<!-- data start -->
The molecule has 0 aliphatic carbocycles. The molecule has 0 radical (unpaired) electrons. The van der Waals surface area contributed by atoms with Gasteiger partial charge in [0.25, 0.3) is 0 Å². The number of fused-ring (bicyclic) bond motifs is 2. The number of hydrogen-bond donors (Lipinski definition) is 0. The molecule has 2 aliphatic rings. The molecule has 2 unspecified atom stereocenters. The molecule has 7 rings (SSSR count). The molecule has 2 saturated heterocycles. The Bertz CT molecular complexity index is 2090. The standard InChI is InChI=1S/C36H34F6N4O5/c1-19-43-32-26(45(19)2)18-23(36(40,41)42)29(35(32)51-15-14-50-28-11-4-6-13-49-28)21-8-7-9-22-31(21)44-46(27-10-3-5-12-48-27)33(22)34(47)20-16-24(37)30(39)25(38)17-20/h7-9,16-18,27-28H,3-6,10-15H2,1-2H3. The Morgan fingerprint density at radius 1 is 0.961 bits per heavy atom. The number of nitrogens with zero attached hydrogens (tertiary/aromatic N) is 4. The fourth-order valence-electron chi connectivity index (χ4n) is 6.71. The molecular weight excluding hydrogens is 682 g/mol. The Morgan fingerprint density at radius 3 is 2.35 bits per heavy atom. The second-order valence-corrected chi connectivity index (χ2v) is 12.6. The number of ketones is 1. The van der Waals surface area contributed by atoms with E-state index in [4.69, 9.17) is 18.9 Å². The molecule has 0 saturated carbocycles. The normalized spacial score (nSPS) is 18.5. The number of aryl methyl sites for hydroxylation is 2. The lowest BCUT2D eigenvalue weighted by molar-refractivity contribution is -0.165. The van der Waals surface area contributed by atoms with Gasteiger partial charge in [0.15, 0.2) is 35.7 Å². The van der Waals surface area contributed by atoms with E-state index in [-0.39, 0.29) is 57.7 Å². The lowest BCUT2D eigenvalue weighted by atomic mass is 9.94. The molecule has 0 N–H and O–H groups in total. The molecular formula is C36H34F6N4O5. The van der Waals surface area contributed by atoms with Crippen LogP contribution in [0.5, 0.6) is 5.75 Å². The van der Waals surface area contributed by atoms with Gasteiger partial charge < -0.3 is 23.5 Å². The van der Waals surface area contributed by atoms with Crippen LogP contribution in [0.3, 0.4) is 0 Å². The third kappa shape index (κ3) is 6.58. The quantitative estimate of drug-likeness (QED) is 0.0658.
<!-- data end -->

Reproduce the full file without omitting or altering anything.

The molecule has 0 aliphatic carbocycles. The molecule has 0 radical (unpaired) electrons. The van der Waals surface area contributed by atoms with Gasteiger partial charge in [0.25, 0.3) is 0 Å². The number of fused-ring (bicyclic) bond motifs is 2. The number of hydrogen-bond donors (Lipinski definition) is 0. The molecule has 2 aliphatic rings. The molecule has 2 unspecified atom stereocenters. The molecule has 7 rings (SSSR count). The molecule has 2 saturated heterocycles. The Bertz CT molecular complexity index is 2090. The standard InChI is InChI=1S/C36H34F6N4O5/c1-19-43-32-26(45(19)2)18-23(36(40,41)42)29(35(32)51-15-14-50-28-11-4-6-13-49-28)21-8-7-9-22-31(21)44-46(27-10-3-5-12-48-27)33(22)34(47)20-16-24(37)30(39)25(38)17-20/h7-9,16-18,27-28H,3-6,10-15H2,1-2H3. The Morgan fingerprint density at radius 1 is 0.961 bits per heavy atom. The number of nitrogens with zero attached hydrogens (tertiary/aromatic N) is 4. The fourth-order valence-electron chi connectivity index (χ4n) is 6.71. The molecular weight excluding hydrogens is 682 g/mol. The Morgan fingerprint density at radius 3 is 2.35 bits per heavy atom. The second-order valence-corrected chi connectivity index (χ2v) is 12.6. The number of ketones is 1. The van der Waals surface area contributed by atoms with E-state index in [4.69, 9.17) is 18.9 Å². The molecule has 0 saturated carbocycles. The normalized spacial score (nSPS) is 18.5. The number of aryl methyl sites for hydroxylation is 2. The lowest BCUT2D eigenvalue weighted by molar-refractivity contribution is -0.165. The van der Waals surface area contributed by atoms with Gasteiger partial charge in [0.15, 0.2) is 35.7 Å². The van der Waals surface area contributed by atoms with E-state index in [-0.39, 0.29) is 57.7 Å². The lowest BCUT2D eigenvalue weighted by atomic mass is 9.94. The molecule has 0 N–H and O–H groups in total. The molecular formula is C36H34F6N4O5. The van der Waals surface area contributed by atoms with Crippen LogP contribution in [0.5, 0.6) is 5.75 Å². The van der Waals surface area contributed by atoms with Gasteiger partial charge < -0.3 is 23.5 Å². The van der Waals surface area contributed by atoms with Crippen LogP contribution in [0.3, 0.4) is 0 Å². The third kappa shape index (κ3) is 6.58. The quantitative estimate of drug-likeness (QED) is 0.0658.